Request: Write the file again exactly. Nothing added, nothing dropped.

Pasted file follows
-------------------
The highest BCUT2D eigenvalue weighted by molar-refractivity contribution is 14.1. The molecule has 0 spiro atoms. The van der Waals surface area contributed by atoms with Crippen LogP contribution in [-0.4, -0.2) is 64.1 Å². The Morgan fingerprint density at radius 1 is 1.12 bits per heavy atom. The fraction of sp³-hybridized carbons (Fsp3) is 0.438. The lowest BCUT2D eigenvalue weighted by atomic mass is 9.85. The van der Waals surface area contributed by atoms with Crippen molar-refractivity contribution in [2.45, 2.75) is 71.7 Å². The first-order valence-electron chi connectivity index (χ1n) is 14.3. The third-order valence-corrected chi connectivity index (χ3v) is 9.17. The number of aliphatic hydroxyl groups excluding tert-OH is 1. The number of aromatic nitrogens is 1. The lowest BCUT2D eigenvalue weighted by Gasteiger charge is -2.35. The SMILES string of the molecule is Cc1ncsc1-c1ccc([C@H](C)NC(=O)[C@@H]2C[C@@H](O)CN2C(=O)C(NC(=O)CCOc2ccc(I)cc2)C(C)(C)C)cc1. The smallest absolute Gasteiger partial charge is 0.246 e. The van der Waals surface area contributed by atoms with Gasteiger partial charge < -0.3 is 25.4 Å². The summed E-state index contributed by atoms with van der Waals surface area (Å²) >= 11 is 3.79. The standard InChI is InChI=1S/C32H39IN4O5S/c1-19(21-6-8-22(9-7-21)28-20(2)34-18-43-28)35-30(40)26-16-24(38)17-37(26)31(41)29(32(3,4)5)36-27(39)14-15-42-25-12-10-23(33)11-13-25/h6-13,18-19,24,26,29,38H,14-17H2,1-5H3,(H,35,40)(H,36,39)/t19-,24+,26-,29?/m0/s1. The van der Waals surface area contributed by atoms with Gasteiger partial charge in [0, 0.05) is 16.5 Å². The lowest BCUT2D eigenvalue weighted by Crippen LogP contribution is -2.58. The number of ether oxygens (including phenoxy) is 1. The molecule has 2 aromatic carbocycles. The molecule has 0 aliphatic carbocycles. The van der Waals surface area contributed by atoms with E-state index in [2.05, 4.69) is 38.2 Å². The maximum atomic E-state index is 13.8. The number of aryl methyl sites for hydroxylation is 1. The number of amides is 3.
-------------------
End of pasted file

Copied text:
The highest BCUT2D eigenvalue weighted by molar-refractivity contribution is 14.1. The molecule has 0 spiro atoms. The van der Waals surface area contributed by atoms with Crippen LogP contribution in [-0.4, -0.2) is 64.1 Å². The Morgan fingerprint density at radius 1 is 1.12 bits per heavy atom. The fraction of sp³-hybridized carbons (Fsp3) is 0.438. The lowest BCUT2D eigenvalue weighted by atomic mass is 9.85. The van der Waals surface area contributed by atoms with Crippen molar-refractivity contribution in [2.45, 2.75) is 71.7 Å². The first-order valence-electron chi connectivity index (χ1n) is 14.3. The third-order valence-corrected chi connectivity index (χ3v) is 9.17. The number of aliphatic hydroxyl groups excluding tert-OH is 1. The number of aromatic nitrogens is 1. The lowest BCUT2D eigenvalue weighted by Gasteiger charge is -2.35. The SMILES string of the molecule is Cc1ncsc1-c1ccc([C@H](C)NC(=O)[C@@H]2C[C@@H](O)CN2C(=O)C(NC(=O)CCOc2ccc(I)cc2)C(C)(C)C)cc1. The smallest absolute Gasteiger partial charge is 0.246 e. The van der Waals surface area contributed by atoms with Gasteiger partial charge < -0.3 is 25.4 Å². The summed E-state index contributed by atoms with van der Waals surface area (Å²) >= 11 is 3.79. The standard InChI is InChI=1S/C32H39IN4O5S/c1-19(21-6-8-22(9-7-21)28-20(2)34-18-43-28)35-30(40)26-16-24(38)17-37(26)31(41)29(32(3,4)5)36-27(39)14-15-42-25-12-10-23(33)11-13-25/h6-13,18-19,24,26,29,38H,14-17H2,1-5H3,(H,35,40)(H,36,39)/t19-,24+,26-,29?/m0/s1. The van der Waals surface area contributed by atoms with Gasteiger partial charge in [0, 0.05) is 16.5 Å². The lowest BCUT2D eigenvalue weighted by Crippen LogP contribution is -2.58. The number of ether oxygens (including phenoxy) is 1. The molecule has 2 aromatic carbocycles. The molecule has 0 aliphatic carbocycles. The van der Waals surface area contributed by atoms with E-state index in [2.05, 4.69) is 38.2 Å². The maximum atomic E-state index is 13.8. The number of aryl methyl sites for hydroxylation is 1. The number of amides is 3.